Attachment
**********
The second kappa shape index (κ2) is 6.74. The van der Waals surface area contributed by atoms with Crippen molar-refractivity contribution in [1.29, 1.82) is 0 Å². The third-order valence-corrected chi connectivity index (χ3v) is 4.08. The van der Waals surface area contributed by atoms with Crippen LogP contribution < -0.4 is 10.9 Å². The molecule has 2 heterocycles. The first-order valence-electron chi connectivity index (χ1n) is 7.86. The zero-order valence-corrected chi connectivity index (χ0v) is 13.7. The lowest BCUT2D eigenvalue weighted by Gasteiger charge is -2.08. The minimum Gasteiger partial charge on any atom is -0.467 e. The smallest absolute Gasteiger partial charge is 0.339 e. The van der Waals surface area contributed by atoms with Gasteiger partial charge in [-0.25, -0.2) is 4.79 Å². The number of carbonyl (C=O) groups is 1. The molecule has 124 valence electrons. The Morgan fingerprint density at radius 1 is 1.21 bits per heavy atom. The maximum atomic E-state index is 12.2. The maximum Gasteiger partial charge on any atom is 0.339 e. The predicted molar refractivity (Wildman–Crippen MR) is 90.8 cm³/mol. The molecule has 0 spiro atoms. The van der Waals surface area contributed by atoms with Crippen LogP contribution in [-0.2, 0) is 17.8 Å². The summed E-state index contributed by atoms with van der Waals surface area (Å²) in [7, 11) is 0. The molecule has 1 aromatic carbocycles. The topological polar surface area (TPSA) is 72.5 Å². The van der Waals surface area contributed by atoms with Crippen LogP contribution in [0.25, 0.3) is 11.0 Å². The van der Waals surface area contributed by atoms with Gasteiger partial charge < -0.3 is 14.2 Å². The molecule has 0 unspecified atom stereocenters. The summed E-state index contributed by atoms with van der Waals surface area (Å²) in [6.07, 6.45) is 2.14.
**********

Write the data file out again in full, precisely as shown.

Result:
The second kappa shape index (κ2) is 6.74. The van der Waals surface area contributed by atoms with Crippen molar-refractivity contribution in [1.29, 1.82) is 0 Å². The third-order valence-corrected chi connectivity index (χ3v) is 4.08. The van der Waals surface area contributed by atoms with Crippen LogP contribution < -0.4 is 10.9 Å². The molecule has 2 heterocycles. The first-order valence-electron chi connectivity index (χ1n) is 7.86. The zero-order valence-corrected chi connectivity index (χ0v) is 13.7. The lowest BCUT2D eigenvalue weighted by Gasteiger charge is -2.08. The minimum Gasteiger partial charge on any atom is -0.467 e. The smallest absolute Gasteiger partial charge is 0.339 e. The van der Waals surface area contributed by atoms with Gasteiger partial charge in [-0.25, -0.2) is 4.79 Å². The number of carbonyl (C=O) groups is 1. The molecule has 124 valence electrons. The Morgan fingerprint density at radius 1 is 1.21 bits per heavy atom. The maximum atomic E-state index is 12.2. The maximum Gasteiger partial charge on any atom is 0.339 e. The predicted molar refractivity (Wildman–Crippen MR) is 90.8 cm³/mol. The molecule has 0 spiro atoms. The van der Waals surface area contributed by atoms with Crippen LogP contribution in [-0.2, 0) is 17.8 Å². The summed E-state index contributed by atoms with van der Waals surface area (Å²) in [7, 11) is 0. The molecule has 1 aromatic carbocycles. The topological polar surface area (TPSA) is 72.5 Å². The van der Waals surface area contributed by atoms with Crippen LogP contribution in [0.25, 0.3) is 11.0 Å². The van der Waals surface area contributed by atoms with Gasteiger partial charge < -0.3 is 14.2 Å². The molecule has 0 unspecified atom stereocenters. The summed E-state index contributed by atoms with van der Waals surface area (Å²) in [6.07, 6.45) is 2.14.